A dispute between the U.S. and the European Union (EU) could impact Americans planning to vacation in Europe this summer. As TIME Money reports, the European Parliament has voted to impose visa requirements on Americans traveling within the 28-nation bloc by May.
The decision was a response to restrictions the U.S. currently places on five European countries. Citizens of Bulgaria, Croatia, Cyprus, Poland, and Romania—combined, about 14 percent of the EU population—currently need to acquire visas before visiting the United States. EU lawmakers have taken a hard stance against these constraints by moving to make visas necessary for U.S. citizens entering the union, where only passports were required before.
The EU’s rules state that the EU Commission must retaliate against nations that don’t fully reciprocate their visa requirements following a two-year warning period. The U.S. was first warned of potential consequences in April 2014, and the EU says the new restrictions are overdue.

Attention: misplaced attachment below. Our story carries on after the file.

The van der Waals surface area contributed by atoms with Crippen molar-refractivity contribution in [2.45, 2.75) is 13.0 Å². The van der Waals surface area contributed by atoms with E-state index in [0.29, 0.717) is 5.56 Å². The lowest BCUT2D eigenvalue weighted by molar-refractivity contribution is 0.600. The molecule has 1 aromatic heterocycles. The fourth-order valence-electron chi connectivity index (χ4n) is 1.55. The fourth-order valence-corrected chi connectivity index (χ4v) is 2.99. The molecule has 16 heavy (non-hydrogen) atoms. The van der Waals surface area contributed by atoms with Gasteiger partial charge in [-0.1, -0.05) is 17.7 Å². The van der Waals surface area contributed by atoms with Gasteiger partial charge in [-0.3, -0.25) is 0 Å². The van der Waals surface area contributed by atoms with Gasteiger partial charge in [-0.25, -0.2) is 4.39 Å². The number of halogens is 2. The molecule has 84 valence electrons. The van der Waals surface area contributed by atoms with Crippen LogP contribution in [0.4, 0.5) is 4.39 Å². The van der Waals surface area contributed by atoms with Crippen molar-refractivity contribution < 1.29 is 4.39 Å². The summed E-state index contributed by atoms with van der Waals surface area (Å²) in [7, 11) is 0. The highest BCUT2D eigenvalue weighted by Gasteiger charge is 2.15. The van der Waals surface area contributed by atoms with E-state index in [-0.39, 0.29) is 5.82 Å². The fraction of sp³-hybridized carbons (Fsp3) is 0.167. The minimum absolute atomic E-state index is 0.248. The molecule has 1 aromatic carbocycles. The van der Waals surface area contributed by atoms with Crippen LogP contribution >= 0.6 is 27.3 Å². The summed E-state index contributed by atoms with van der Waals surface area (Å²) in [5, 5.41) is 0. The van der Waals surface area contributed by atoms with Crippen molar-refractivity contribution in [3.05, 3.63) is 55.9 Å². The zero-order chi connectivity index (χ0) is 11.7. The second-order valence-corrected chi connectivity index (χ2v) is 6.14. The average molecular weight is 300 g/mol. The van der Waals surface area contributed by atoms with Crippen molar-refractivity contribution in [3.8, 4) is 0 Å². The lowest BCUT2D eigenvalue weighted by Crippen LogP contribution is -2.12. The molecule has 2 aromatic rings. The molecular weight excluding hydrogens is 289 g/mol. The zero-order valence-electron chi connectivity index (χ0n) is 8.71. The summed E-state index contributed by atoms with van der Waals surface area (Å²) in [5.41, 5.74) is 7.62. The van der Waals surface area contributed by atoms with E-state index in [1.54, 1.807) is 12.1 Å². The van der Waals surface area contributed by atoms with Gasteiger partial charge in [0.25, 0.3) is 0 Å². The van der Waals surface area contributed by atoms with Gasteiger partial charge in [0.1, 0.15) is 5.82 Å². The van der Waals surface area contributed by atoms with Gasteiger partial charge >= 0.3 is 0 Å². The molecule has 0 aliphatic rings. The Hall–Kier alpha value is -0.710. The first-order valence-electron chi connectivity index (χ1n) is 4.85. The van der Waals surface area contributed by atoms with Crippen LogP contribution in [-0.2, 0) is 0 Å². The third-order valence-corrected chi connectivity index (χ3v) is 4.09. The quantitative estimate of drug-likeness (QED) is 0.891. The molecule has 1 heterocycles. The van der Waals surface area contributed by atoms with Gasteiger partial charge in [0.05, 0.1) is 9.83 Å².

That doesn’t mean you need to scramble just yet; the resolution isn’t set in stone, and while the plan is to enact the stricter rules in two months, that will likely be delayed. The EU Commission emphasizes that they hope to reach a diplomatic solution to the problem before the May deadline rolls around (since making it more difficult for Americans to visit could hurt tourism economy). And even if the new requirements are passed, the EU says they will only be temporary.
[h/t TIME Money]